Using two factor structures of the mental adjustment to cancer (MAC) scale for assessing adaptation to breast cancer

Document Type


Date of Original Version



The validity and reliability of two factor structures of the Mental Adjustment to Cancer (MAC) scale for assessing coping style was assessed by examining the relationship between the subscales, psychological distress, and quality of life (QOL) among Stage II and Stage IV breast cancer patients in four phases. First, MANOVAs assessed differences in coping, distress, and QOL across disease stages. Second, for each MAC factor structure, canonical correlation analyses assessed the relationship between coping styles, distress, and QOL, for each disease-stage group separately. Third, structural equation modeling (SEM) assessed the relationship among coping styles, distress, and QOL for all participants. Finally, the internal consistency of both MAC factor structures was assessed using Chronbach's alpha. The results were as follows: (1) significant differences across disease stages were found for coping styles using either the Watson or the Schwartz MAC subscales, but there were no differences in levels of distress or QOL; (2) for both MAC factor structures, coping style was found to be highly related to emotional distress and QOL, however, the strengths of the correlations between individual coping styles and distress/QOL indicators varied across disease stages; (3) SEM indicated that coping style was significantly related to distress and QOL when stage of disease was not considered, and that coping style and indicators of distress/QOL are separate, but highly correlated factors, as opposed to a single latent construct; and, (4) the Watson MAC subscales showed slightly better internal consistency than the Schwartz MAC subscales. Taken together, these findings highlight: (i) the validity of both MAC factor structures for clinical and research use with American breast cancer patients; (ii) the role of coping style as a mediator between disease stage and psychological distress and QOL; and, (iii)the need for refinement of certain Watson and Schwartz subscales.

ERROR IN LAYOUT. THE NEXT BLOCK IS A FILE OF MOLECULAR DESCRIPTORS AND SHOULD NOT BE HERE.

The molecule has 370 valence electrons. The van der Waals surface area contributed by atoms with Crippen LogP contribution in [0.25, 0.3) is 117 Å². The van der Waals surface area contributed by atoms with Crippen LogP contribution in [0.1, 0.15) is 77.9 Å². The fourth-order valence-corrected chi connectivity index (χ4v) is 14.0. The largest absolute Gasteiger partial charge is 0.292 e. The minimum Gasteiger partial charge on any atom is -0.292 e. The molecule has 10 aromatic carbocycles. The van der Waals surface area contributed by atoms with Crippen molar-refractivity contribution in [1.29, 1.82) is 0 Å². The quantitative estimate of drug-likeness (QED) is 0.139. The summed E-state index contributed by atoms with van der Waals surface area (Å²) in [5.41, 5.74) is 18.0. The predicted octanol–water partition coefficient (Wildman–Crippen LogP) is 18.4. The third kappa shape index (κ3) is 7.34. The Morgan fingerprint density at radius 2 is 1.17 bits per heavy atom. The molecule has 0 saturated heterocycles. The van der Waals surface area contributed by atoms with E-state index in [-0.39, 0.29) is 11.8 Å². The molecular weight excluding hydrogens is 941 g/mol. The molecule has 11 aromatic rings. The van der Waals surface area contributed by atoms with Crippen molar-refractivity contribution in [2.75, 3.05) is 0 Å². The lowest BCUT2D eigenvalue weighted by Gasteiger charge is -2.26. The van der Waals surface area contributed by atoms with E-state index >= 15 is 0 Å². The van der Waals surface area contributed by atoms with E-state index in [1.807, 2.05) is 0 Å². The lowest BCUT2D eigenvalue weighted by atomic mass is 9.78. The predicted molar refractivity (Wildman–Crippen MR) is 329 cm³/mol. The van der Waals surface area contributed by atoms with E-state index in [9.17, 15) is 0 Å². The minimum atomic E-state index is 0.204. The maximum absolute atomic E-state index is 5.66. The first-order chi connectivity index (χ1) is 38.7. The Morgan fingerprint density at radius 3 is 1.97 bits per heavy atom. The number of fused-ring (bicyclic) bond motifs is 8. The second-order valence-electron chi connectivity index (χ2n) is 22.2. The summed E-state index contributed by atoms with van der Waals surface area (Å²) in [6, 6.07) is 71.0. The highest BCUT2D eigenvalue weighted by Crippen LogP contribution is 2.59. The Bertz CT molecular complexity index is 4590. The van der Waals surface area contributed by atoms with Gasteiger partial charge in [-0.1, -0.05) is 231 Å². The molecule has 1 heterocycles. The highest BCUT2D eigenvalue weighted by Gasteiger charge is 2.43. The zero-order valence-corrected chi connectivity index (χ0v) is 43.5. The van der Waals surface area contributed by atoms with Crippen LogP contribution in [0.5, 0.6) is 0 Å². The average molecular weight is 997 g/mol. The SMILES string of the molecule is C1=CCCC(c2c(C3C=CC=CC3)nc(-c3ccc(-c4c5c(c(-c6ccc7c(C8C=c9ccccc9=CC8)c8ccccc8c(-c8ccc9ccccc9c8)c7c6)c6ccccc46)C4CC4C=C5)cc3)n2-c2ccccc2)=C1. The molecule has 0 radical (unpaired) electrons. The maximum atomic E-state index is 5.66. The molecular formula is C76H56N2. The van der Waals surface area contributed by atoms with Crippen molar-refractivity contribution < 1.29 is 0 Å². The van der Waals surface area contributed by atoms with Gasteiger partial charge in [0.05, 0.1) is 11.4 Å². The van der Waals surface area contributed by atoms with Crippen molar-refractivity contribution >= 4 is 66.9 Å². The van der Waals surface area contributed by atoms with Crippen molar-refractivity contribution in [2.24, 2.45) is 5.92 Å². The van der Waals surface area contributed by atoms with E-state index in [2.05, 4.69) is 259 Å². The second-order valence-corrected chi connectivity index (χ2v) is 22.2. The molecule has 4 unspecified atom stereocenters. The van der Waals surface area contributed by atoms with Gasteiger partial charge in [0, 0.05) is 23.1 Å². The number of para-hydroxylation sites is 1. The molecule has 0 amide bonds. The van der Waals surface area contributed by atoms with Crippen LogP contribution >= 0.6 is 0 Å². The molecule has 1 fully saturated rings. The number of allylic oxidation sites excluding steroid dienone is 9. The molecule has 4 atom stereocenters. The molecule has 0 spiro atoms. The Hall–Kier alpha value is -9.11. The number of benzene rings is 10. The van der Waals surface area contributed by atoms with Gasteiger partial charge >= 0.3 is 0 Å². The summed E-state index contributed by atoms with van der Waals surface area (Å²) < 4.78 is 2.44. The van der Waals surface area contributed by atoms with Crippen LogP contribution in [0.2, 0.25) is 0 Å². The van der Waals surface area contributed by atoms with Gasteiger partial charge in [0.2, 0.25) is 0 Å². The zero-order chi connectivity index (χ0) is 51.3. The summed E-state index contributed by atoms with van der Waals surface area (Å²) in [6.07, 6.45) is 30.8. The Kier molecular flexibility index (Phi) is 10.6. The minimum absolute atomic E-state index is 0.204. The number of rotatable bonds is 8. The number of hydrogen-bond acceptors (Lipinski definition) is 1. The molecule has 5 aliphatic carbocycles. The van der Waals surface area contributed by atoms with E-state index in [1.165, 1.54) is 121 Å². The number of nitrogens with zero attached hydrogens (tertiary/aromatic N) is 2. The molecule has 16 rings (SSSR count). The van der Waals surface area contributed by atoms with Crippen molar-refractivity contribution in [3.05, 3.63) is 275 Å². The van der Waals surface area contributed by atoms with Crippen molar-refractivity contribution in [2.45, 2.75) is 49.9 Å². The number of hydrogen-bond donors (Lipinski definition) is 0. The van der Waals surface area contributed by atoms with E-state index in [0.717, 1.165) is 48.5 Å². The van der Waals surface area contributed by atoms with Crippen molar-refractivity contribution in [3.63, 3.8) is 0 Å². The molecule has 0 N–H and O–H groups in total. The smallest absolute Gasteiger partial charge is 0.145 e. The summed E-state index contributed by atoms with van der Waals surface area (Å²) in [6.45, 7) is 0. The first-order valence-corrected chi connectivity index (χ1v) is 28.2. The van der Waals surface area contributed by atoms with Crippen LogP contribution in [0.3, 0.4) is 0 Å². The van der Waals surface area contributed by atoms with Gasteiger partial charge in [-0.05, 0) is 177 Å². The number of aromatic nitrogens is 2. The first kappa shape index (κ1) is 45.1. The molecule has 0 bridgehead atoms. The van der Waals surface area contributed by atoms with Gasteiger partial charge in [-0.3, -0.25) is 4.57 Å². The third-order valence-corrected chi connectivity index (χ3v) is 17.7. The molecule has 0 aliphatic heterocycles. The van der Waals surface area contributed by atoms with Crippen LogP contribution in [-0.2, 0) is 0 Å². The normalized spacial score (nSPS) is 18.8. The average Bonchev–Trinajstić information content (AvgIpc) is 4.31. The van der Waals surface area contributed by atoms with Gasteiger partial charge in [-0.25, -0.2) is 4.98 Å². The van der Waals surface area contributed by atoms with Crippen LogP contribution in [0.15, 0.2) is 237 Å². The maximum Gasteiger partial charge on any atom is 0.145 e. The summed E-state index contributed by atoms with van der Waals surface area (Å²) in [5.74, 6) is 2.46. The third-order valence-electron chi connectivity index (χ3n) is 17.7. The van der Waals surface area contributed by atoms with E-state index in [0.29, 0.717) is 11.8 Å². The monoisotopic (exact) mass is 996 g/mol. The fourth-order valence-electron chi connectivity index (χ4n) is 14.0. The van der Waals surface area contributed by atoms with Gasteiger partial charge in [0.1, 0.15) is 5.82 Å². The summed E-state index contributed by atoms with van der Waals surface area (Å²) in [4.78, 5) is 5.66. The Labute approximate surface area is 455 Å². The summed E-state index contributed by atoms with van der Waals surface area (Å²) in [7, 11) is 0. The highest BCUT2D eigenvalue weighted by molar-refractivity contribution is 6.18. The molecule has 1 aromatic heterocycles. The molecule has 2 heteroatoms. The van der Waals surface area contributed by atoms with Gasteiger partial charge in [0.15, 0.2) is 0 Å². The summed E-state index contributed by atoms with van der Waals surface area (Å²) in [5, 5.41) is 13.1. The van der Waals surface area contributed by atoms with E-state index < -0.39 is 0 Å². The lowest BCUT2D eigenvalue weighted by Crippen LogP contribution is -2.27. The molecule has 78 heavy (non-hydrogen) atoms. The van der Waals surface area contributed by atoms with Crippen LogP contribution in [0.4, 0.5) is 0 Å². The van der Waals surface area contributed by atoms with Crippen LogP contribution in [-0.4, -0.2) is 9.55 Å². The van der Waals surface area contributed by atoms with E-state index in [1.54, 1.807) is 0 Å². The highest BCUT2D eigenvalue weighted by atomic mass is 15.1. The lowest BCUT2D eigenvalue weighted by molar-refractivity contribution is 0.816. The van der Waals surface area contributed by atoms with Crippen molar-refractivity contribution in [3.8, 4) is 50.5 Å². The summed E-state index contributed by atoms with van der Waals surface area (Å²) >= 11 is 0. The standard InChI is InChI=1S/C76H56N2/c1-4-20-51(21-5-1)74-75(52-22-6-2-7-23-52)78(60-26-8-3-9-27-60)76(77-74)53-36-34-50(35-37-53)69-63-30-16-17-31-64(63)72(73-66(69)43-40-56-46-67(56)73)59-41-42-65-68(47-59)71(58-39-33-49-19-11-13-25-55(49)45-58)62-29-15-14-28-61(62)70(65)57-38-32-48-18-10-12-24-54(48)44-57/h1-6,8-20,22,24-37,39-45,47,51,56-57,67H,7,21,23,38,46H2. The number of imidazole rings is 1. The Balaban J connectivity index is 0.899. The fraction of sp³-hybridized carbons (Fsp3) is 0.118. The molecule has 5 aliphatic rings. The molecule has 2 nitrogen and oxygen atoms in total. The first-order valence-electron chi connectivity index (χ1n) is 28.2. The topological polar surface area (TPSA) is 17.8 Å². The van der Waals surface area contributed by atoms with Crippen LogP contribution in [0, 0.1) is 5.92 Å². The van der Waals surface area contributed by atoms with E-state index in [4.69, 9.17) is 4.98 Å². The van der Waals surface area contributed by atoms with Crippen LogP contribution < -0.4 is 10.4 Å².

Publication Title, e.g., Journal